CONSIDERATIONS WHEN OPENING YOUR RESTAURANT

With the focus for garden centres and farm shop now moving towards reopening of their restaurants and cafes, in this document there are compliance suggestions to consider when planning for reopening  safely during COVID-19.

The following considerations are to support garden centre and farm shop restaurant employers and employees as part of their strategic plans for re-opening their restaurants.  There are other areas for restaurants to consider additional to these which restaurants will need to identify within their own business model.

The overall final decision for actions to take prior opening and the accountability and responsibility for any actions taken in a restaurant/café lie with the garden centre/farm shop restaurant.

The guidance was created on 15th June 2020, however ongoing government guidance may be updated and regularly reviewing updates on the government websites are advised.  The food standards agency has created a checklist to support food businesses in reopening safely during COVID-19 after a period of inaction and this can also be seen here.

I: Preparing for Re-opening

After a period of closure which we have seen since March 2020, restaurants will require to implement extra checks alongside their standards daily opening checks. Just as was the case in the retail areas, these will support businesses in making sure that they can restart safely.

Restaurants and Cafes will need to maintain their everyday basic hygiene standards and also identify and take action in areas where greater attention will be required.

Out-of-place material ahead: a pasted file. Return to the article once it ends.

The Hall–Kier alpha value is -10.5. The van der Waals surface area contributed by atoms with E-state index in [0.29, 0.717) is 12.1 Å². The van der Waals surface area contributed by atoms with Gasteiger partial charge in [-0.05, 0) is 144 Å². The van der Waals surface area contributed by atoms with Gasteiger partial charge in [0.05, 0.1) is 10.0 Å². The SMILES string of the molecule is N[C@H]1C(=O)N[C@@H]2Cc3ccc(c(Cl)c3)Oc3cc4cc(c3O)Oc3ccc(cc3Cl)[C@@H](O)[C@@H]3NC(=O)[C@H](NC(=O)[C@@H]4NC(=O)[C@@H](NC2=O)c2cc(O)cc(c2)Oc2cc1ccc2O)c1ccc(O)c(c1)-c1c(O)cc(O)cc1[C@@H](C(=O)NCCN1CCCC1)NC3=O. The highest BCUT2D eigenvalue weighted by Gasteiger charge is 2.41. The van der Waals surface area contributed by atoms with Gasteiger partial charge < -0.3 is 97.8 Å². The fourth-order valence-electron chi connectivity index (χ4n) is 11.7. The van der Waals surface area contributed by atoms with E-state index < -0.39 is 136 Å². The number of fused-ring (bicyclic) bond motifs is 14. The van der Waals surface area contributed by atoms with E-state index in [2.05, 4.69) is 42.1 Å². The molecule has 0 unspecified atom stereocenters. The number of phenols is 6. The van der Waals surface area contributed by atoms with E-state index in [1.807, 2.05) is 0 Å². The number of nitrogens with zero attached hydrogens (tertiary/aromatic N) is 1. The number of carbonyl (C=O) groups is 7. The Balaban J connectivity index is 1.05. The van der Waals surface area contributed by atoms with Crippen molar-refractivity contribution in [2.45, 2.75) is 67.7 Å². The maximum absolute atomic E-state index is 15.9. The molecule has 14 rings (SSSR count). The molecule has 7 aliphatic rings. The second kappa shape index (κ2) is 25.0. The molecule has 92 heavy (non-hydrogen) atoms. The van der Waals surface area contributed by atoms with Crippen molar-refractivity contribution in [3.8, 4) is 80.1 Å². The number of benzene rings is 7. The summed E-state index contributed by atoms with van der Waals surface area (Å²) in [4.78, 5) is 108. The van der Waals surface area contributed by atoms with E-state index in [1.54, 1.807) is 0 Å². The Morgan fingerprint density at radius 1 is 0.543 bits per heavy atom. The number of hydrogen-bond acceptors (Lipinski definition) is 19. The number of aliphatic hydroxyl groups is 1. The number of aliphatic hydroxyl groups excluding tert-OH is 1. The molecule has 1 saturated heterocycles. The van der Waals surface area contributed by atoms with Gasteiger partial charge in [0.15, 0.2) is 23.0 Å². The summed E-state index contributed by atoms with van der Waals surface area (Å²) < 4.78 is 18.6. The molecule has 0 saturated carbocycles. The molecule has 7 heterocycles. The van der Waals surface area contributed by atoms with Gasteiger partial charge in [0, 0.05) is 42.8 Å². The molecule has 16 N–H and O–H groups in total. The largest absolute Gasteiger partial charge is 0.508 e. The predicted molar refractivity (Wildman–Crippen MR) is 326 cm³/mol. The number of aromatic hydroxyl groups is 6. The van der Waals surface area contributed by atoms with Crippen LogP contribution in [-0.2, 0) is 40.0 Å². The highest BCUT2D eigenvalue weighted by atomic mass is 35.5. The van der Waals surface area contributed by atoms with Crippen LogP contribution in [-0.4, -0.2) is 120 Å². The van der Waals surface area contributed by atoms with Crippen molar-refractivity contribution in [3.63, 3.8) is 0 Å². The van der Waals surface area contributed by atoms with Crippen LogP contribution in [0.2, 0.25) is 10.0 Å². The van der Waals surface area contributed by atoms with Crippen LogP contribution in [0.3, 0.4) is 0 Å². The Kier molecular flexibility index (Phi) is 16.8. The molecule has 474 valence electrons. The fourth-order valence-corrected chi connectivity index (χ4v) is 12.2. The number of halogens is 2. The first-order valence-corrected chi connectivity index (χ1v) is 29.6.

A: Check your Local Authority is informed of current food activities 

  • Notify your Local Authority of your intention to restart trading from your restaurant operation, or for any change to the business activities which you are registered for. This includes any thoughts for change of use or the introduction of any new delivery or takeaway service, plus to review any licences that may be applicable.

B: Review and update your Food Safety Management System for any new procedures

Garden Centre and Farm Shop restaurants need to review their ‘Food Safety Management Systems’ enabling them to identify risks. This should be recorded in their compliance documentation, often referred to as Safer food, Better Business pack (SFBB), or Safe Catering (Northern Ireland) or Hazard Analysis Critical Control Point (HACCP) plan.   

This review is advised as essential and a major factor in planning for the future.  Businesses should consider all changes to their processes and services affected by to COVID-19. This could include changes across processes and layout, such as staff scheduling, kitchen layout, seating layout,  customer interactions and any required control measures. 

When re-opening restaurants should review their usual start-up procedures following any shut-down.  This is so they can consider whether any additional procedures are needed and should take into account the length of time your business has not been in operation. This review should also consider the cleaning requirements for your business, and have an assessment of any pest control requirements following the period of closure. 

  • You should consider any risks to staff, customer or any other visitor which may have been introduced by changes to new or updated procedures
  • You should consider any risks to food safety which may have been introduced by changes to new or updated procedures.
  • Manage risks of cross-contamination between raw and ready-to-eat foods. 
  • Store food packaging hygienically and in line with government advice on handling items. This includes checking that the hygiene and integrity of any packaging that has been stored through a period of closure has been maintained and dispose of unsuitable packaging. 
  • Review and also document new procedures in relation to re-opening.  eg.  you decide to introduce a takeaway pudding option to create quicker turnover of seats, then you need to consider allergen management and communication, cook-chill-reheat processes and communication, temperature control processes awaiting collection or during delivery.